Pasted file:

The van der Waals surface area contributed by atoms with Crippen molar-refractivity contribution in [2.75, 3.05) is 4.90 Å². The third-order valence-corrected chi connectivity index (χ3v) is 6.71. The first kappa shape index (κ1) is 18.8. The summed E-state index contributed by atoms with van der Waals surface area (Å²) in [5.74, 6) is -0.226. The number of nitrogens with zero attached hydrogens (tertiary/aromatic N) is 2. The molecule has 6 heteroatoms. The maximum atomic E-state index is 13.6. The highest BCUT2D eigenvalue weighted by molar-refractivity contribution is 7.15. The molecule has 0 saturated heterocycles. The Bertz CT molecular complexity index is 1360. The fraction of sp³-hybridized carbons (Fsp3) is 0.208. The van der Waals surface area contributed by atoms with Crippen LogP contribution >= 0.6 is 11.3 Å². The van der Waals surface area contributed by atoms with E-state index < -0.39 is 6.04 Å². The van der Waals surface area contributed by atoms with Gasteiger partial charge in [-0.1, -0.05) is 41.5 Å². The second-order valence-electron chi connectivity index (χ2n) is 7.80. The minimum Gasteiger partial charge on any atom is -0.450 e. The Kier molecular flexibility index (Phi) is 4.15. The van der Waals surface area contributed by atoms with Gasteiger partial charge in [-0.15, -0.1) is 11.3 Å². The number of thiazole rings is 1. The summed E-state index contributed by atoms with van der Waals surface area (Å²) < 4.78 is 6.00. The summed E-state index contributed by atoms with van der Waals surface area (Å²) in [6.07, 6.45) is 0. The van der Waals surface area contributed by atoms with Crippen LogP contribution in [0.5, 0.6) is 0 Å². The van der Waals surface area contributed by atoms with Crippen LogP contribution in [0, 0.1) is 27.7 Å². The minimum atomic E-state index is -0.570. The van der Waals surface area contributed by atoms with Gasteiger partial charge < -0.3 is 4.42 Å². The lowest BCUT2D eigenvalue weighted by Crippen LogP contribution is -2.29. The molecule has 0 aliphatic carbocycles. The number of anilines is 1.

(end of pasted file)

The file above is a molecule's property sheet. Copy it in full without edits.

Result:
The van der Waals surface area contributed by atoms with Crippen molar-refractivity contribution in [2.75, 3.05) is 4.90 Å². The third-order valence-corrected chi connectivity index (χ3v) is 6.71. The first kappa shape index (κ1) is 18.8. The summed E-state index contributed by atoms with van der Waals surface area (Å²) in [5.74, 6) is -0.226. The number of nitrogens with zero attached hydrogens (tertiary/aromatic N) is 2. The molecule has 6 heteroatoms. The maximum atomic E-state index is 13.6. The highest BCUT2D eigenvalue weighted by molar-refractivity contribution is 7.15. The molecule has 0 saturated heterocycles. The Bertz CT molecular complexity index is 1360. The fraction of sp³-hybridized carbons (Fsp3) is 0.208. The van der Waals surface area contributed by atoms with Crippen LogP contribution >= 0.6 is 11.3 Å². The van der Waals surface area contributed by atoms with E-state index < -0.39 is 6.04 Å². The van der Waals surface area contributed by atoms with Gasteiger partial charge in [-0.1, -0.05) is 41.5 Å². The second-order valence-electron chi connectivity index (χ2n) is 7.80. The minimum Gasteiger partial charge on any atom is -0.450 e. The Kier molecular flexibility index (Phi) is 4.15. The van der Waals surface area contributed by atoms with Gasteiger partial charge in [-0.15, -0.1) is 11.3 Å². The number of thiazole rings is 1. The summed E-state index contributed by atoms with van der Waals surface area (Å²) < 4.78 is 6.00. The summed E-state index contributed by atoms with van der Waals surface area (Å²) in [6.07, 6.45) is 0. The van der Waals surface area contributed by atoms with Crippen LogP contribution in [0.5, 0.6) is 0 Å². The van der Waals surface area contributed by atoms with Crippen LogP contribution in [0, 0.1) is 27.7 Å². The minimum atomic E-state index is -0.570. The van der Waals surface area contributed by atoms with Gasteiger partial charge < -0.3 is 4.42 Å². The lowest BCUT2D eigenvalue weighted by Crippen LogP contribution is -2.29. The molecule has 0 aliphatic carbocycles. The number of anilines is 1.